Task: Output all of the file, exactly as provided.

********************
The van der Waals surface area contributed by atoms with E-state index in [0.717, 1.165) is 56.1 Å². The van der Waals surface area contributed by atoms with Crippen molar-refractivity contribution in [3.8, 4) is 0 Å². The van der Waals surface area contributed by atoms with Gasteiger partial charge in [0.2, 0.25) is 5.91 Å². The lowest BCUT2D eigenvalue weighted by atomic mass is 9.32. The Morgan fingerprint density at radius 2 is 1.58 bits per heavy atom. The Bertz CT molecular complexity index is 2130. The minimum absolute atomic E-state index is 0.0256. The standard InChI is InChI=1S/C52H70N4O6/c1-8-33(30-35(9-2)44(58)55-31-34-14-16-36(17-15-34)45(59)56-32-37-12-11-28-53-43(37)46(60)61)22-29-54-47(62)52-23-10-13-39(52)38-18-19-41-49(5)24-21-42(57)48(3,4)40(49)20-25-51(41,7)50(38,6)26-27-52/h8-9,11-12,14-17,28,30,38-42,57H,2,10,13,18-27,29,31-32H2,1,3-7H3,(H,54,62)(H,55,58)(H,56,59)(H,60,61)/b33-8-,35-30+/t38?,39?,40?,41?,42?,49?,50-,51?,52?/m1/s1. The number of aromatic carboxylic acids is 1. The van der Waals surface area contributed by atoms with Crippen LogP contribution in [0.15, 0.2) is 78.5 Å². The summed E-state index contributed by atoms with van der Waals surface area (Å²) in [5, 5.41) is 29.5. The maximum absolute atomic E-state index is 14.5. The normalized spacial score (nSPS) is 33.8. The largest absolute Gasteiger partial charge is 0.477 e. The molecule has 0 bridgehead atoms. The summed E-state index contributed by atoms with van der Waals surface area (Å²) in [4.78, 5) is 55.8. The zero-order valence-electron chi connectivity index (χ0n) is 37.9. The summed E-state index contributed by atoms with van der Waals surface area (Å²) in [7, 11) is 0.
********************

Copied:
The van der Waals surface area contributed by atoms with E-state index in [0.717, 1.165) is 56.1 Å². The van der Waals surface area contributed by atoms with Crippen molar-refractivity contribution in [3.8, 4) is 0 Å². The van der Waals surface area contributed by atoms with Gasteiger partial charge in [0.2, 0.25) is 5.91 Å². The lowest BCUT2D eigenvalue weighted by atomic mass is 9.32. The Morgan fingerprint density at radius 2 is 1.58 bits per heavy atom. The Bertz CT molecular complexity index is 2130. The minimum absolute atomic E-state index is 0.0256. The standard InChI is InChI=1S/C52H70N4O6/c1-8-33(30-35(9-2)44(58)55-31-34-14-16-36(17-15-34)45(59)56-32-37-12-11-28-53-43(37)46(60)61)22-29-54-47(62)52-23-10-13-39(52)38-18-19-41-49(5)24-21-42(57)48(3,4)40(49)20-25-51(41,7)50(38,6)26-27-52/h8-9,11-12,14-17,28,30,38-42,57H,2,10,13,18-27,29,31-32H2,1,3-7H3,(H,54,62)(H,55,58)(H,56,59)(H,60,61)/b33-8-,35-30+/t38?,39?,40?,41?,42?,49?,50-,51?,52?/m1/s1. The number of aromatic carboxylic acids is 1. The van der Waals surface area contributed by atoms with Crippen LogP contribution in [0.15, 0.2) is 78.5 Å². The summed E-state index contributed by atoms with van der Waals surface area (Å²) in [5, 5.41) is 29.5. The maximum absolute atomic E-state index is 14.5. The normalized spacial score (nSPS) is 33.8. The largest absolute Gasteiger partial charge is 0.477 e. The molecule has 0 bridgehead atoms. The summed E-state index contributed by atoms with van der Waals surface area (Å²) in [4.78, 5) is 55.8. The zero-order valence-electron chi connectivity index (χ0n) is 37.9. The summed E-state index contributed by atoms with van der Waals surface area (Å²) in [7, 11) is 0.